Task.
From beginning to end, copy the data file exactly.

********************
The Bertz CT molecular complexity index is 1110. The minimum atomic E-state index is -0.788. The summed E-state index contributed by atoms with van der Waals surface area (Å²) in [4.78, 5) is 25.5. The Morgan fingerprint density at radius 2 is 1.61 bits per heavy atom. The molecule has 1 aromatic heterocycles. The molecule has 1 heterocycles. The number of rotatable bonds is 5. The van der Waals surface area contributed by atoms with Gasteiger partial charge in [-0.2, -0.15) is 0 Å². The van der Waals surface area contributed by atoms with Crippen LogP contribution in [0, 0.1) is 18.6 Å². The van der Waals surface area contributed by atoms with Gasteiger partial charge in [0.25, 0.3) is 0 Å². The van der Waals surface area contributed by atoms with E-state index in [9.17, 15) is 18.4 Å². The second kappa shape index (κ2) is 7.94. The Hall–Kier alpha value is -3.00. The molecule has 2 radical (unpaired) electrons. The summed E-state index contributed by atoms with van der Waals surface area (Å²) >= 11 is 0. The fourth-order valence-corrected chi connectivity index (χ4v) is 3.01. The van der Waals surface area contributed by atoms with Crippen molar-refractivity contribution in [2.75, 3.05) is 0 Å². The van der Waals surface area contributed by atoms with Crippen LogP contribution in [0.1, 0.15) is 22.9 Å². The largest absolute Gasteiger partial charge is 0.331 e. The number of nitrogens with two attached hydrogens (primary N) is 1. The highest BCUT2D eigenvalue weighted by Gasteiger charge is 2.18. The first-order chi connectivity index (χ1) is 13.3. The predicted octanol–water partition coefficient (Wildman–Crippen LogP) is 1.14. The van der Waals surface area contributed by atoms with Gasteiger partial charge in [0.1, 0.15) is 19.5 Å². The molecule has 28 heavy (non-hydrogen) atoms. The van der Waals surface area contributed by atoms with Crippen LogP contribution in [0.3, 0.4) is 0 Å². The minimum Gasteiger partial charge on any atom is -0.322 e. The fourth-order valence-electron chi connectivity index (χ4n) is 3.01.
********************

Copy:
The Bertz CT molecular complexity index is 1110. The minimum atomic E-state index is -0.788. The summed E-state index contributed by atoms with van der Waals surface area (Å²) in [4.78, 5) is 25.5. The Morgan fingerprint density at radius 2 is 1.61 bits per heavy atom. The molecule has 1 aromatic heterocycles. The molecule has 1 heterocycles. The number of rotatable bonds is 5. The van der Waals surface area contributed by atoms with Gasteiger partial charge in [-0.2, -0.15) is 0 Å². The van der Waals surface area contributed by atoms with Crippen LogP contribution in [0, 0.1) is 18.6 Å². The van der Waals surface area contributed by atoms with Gasteiger partial charge in [0.25, 0.3) is 0 Å². The van der Waals surface area contributed by atoms with E-state index in [9.17, 15) is 18.4 Å². The second kappa shape index (κ2) is 7.94. The Hall–Kier alpha value is -3.00. The molecule has 2 radical (unpaired) electrons. The summed E-state index contributed by atoms with van der Waals surface area (Å²) >= 11 is 0. The fourth-order valence-corrected chi connectivity index (χ4v) is 3.01. The van der Waals surface area contributed by atoms with Crippen molar-refractivity contribution in [2.75, 3.05) is 0 Å². The van der Waals surface area contributed by atoms with Crippen LogP contribution in [0.1, 0.15) is 22.9 Å². The largest absolute Gasteiger partial charge is 0.331 e. The number of nitrogens with two attached hydrogens (primary N) is 1. The highest BCUT2D eigenvalue weighted by Gasteiger charge is 2.18. The first-order chi connectivity index (χ1) is 13.3. The predicted octanol–water partition coefficient (Wildman–Crippen LogP) is 1.14. The van der Waals surface area contributed by atoms with Gasteiger partial charge in [0.1, 0.15) is 19.5 Å². The molecule has 28 heavy (non-hydrogen) atoms. The van der Waals surface area contributed by atoms with Crippen LogP contribution in [0.3, 0.4) is 0 Å². The minimum Gasteiger partial charge on any atom is -0.322 e. The fourth-order valence-electron chi connectivity index (χ4n) is 3.01.